Weight loss surgery may seem like a quick fix to shed pounds and reduce your chances of associated health risks, especially in extreme cases such as morbid obesity.However, bariatric surgery is surgery, and with it comes hefty risks.
This is true for both types of bariatric surgery; gastric banding and the more invasive gastric bypass.
consists of surgically inserting a band around the top section of your stomach, and cinching it into a small pouch. While gastric banding is at least reversible, the complications are often so debilitating that patients opt to have the bands removed completely.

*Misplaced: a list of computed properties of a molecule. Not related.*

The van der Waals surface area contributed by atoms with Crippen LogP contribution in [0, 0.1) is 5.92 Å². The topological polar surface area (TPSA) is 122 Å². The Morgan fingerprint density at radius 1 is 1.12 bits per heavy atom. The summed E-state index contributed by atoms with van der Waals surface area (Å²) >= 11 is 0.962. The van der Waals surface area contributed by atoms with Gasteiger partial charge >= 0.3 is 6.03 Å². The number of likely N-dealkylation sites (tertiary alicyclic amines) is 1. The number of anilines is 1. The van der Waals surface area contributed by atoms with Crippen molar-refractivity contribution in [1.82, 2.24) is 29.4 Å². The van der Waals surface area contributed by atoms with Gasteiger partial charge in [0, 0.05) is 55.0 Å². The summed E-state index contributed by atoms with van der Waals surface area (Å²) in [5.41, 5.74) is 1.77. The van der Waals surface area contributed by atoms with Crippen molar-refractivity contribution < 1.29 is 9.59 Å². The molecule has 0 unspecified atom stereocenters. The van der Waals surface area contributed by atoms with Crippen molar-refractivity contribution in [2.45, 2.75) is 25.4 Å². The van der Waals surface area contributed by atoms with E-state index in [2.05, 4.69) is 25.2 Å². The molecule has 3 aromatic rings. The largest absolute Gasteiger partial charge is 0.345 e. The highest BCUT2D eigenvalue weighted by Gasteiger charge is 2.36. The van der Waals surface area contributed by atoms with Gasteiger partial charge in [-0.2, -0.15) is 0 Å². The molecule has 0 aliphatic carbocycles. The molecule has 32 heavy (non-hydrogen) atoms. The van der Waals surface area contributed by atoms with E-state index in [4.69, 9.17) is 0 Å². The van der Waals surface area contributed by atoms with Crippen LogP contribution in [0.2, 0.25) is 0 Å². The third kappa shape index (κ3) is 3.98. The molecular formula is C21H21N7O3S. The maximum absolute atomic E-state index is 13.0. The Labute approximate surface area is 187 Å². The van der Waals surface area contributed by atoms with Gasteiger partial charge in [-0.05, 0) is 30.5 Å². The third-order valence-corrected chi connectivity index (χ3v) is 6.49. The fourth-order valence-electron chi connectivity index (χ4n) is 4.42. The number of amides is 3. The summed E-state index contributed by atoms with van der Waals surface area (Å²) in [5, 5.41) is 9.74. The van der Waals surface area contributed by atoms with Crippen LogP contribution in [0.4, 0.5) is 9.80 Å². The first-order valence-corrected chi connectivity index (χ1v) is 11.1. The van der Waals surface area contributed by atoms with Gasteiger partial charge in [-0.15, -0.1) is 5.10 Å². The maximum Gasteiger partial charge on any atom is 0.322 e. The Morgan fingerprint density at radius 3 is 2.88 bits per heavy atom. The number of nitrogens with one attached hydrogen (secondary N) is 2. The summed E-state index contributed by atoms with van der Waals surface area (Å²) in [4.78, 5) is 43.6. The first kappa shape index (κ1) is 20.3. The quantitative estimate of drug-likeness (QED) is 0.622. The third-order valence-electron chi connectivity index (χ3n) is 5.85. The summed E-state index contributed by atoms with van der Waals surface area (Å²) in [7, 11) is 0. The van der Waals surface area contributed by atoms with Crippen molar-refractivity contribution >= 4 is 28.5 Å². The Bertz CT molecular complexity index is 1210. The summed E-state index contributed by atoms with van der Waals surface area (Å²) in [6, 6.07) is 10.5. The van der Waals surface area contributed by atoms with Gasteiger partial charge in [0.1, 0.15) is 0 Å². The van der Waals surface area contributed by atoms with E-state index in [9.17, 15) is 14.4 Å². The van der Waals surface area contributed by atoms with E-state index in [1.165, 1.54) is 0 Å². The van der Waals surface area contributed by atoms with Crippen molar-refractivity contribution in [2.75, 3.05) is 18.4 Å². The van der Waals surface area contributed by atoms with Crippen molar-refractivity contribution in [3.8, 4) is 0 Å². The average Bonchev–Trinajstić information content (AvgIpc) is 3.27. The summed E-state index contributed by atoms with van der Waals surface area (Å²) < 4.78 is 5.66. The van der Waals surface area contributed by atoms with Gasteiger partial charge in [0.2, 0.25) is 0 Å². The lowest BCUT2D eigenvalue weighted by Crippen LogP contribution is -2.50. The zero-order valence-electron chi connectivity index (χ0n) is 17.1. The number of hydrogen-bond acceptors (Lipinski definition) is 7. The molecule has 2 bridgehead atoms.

In , a section of your small intestine is typically removed and your stomach is reconnected further down your intestine, bypassing the duodenum, hence the name "gastric bypass."
Your duodenum — that first section of your small intestine — is responsible for the majority of nutrient absorption. Hence, if you make it through the surgery, malnutrition is a common concern after this type of surgery.
All surgeries have inherent risks, but bariatric surgeries seem to have an especially high ratio of complications. In fact, nearly 50 percent of patients who undergo weight loss surgery experience major complications, including:
· Liver failure, kidney stones, bowel and gallbladder problems